*Here’s a kilowatt-horsepower calculator for your convenience.
Of course, this is not to be confused with torque, which is the actual rotary force produced by the motor – the one that turns the shaft. Torque is quantified in Newton metres (Nm).
To emphasise, aside from speed rating, power rating is the other critical factor when deciding which electric motor to choose.
In terms of compatibility, proper fitting and alignment of the shaft with the component to be moved (eg. fan, pulley, etc) is critical to the function, safe operation and life span of the electric motor.
- Short length but large diameter shafts can spin more torque but rotate slower (less speed)
- Long length but short diameter shafts can spin less torque but rotate faster (more speed)
This tells you how the electric motor can be installed.
Here are the most common examples:
- Foot mount
- Flange mount (sometimes called a face mount)
- Multi-mount (foot and flange mounts)
On the TechTop motors we sell, the foot mount can be repositioned to the side of the motor, so it is installed with the terminal box on the side instead of the top, as shown in the image.
According to the TechTop Installation and Maintenance Manual, the motors should ideally be mounted to a rigid base to prevent excessive vibration. Shims may be used if the foundation is uneven and should be placed next to and between the motor mounting bolts.
*Mounts and size chart (page 28 of the TechTop catalogue)
Important: Installation must only be done by qualified personnel. When improperly installed or used, rotating equipment can cause serious or fatal injury. As always, please refer to the installation manual.
Keep in mind that different manufacturers may use different nomenclature when labeling their motors.
Below is an example from TechTop motors:
*Shown is the part number logic for the TechTop TM Series of aluminium single-phase motors
Specific considerations when buying TechTop motors:
- Capacitor Start (CS) / Capacitor Run (CR): Without getting too technical, that essentially tells you that the motor uses two parallel-connected capacitors, each rated according to how they control torque values upon starting and while the motor is running. These motors are sometimes called two-value capacitor motors for the reasons just mentioned. Colloquially, they are often simply referred to as Cap Start/Cap Run. Cap Start/Cap Run motors are typically used where the motor is expected to be turned on and off regularly (eg. a lathe).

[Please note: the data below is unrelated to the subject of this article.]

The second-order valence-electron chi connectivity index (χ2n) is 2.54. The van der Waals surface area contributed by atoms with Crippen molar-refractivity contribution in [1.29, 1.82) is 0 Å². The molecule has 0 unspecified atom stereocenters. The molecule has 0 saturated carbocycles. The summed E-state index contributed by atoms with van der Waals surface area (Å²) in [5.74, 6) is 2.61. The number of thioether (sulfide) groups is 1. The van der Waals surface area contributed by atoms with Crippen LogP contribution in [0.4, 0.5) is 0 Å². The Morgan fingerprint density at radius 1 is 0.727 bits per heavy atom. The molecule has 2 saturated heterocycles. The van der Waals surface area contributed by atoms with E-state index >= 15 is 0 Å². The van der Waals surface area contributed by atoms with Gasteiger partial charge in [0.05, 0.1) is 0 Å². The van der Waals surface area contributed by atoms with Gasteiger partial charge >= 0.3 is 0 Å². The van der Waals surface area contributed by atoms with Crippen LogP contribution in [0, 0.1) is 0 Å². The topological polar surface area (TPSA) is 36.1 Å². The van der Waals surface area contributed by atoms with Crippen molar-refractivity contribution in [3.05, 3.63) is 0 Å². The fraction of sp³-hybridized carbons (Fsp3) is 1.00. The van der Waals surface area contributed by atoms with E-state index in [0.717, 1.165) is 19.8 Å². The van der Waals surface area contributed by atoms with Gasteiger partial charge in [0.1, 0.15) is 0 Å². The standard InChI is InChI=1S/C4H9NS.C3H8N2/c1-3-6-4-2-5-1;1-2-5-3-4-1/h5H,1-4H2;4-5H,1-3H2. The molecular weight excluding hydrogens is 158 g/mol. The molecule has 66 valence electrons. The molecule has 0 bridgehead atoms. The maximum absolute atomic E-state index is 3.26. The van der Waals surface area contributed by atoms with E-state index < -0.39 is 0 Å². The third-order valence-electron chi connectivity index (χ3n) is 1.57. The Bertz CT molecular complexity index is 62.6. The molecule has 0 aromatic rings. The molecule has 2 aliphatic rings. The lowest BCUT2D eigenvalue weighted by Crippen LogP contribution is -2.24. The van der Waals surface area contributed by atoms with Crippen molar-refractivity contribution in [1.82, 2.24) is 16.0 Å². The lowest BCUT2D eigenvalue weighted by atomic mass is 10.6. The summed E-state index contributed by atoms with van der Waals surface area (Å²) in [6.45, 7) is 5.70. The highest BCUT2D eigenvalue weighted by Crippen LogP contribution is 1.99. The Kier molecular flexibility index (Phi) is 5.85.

- Permanent Split Capacitor (PSC): This has only one capacitor used in the operation of the motor, and it is connected in the circuit “both at the starting and running conditions”. These motors are typically used where the motor will be turned on and then run for extended periods. For example, where a fan is turned on at the beginning of a shift and then only turned off 8 hours later. These are often used in fan and pump applications.
Important: Choose the correct option for your application as motors used in the wrong application will fail quickly.
- Most motors are designed to be unidirectional, meaning they can rotate only in one direction: either clockwise (CW) or counterclockwise (CCW), depending on how it’s wired up.
- Some motors are designed to be bi-directional (can rotate both clockwise and counterclockwise), and even self-reversing.
- Some motors are specially designed to be used in hazardous areas where there are increased risks of explosion occurring. One such example is TechTop’s TCD YBX3 series of flameproof motors “Ex d”, which is certified for use in Zone 1 hazardous areas and conforms to IEC60034 and IEC60072 standards. Other popular designs include non-sparking motors (Ex nA) and dust ignition protected motors (Ex tD).
- Some motors have brakes designed to hold the load in case the shaft stops turning.
- The motor is protected against (ingress of) dust particles and liquids upon installation and during operation
This refers to the ingress protection (IP) ratings of the motor, which is particularly important in some use cases, such as in marine and mining applications. It is possible to have the motor upgraded to higher IP ratings as needed. The TechTop motors we sell are mostly IP55: protection against dust limited ingress (no harmful deposit) and low-pressure jets of water from all directions.
Read more about electric motor IP ratings.
- Electric connections are solid and continuous, and circuit breakers, fuses and protective devices are compatible and rated accordingly to work with the motor -- especially during starting operations and under full motor load
- Starter and overloads are set with correct trip and load ratings
- There are no loose objects on the motor or within the fan/pulley cow
- Obstruct the cooling system or air meant to keep the motor running at safe operating temperatures.
- Mate the motor with an inappropriate pulley, fan and/or gearbox.
Refer to our motor selection guide for more details.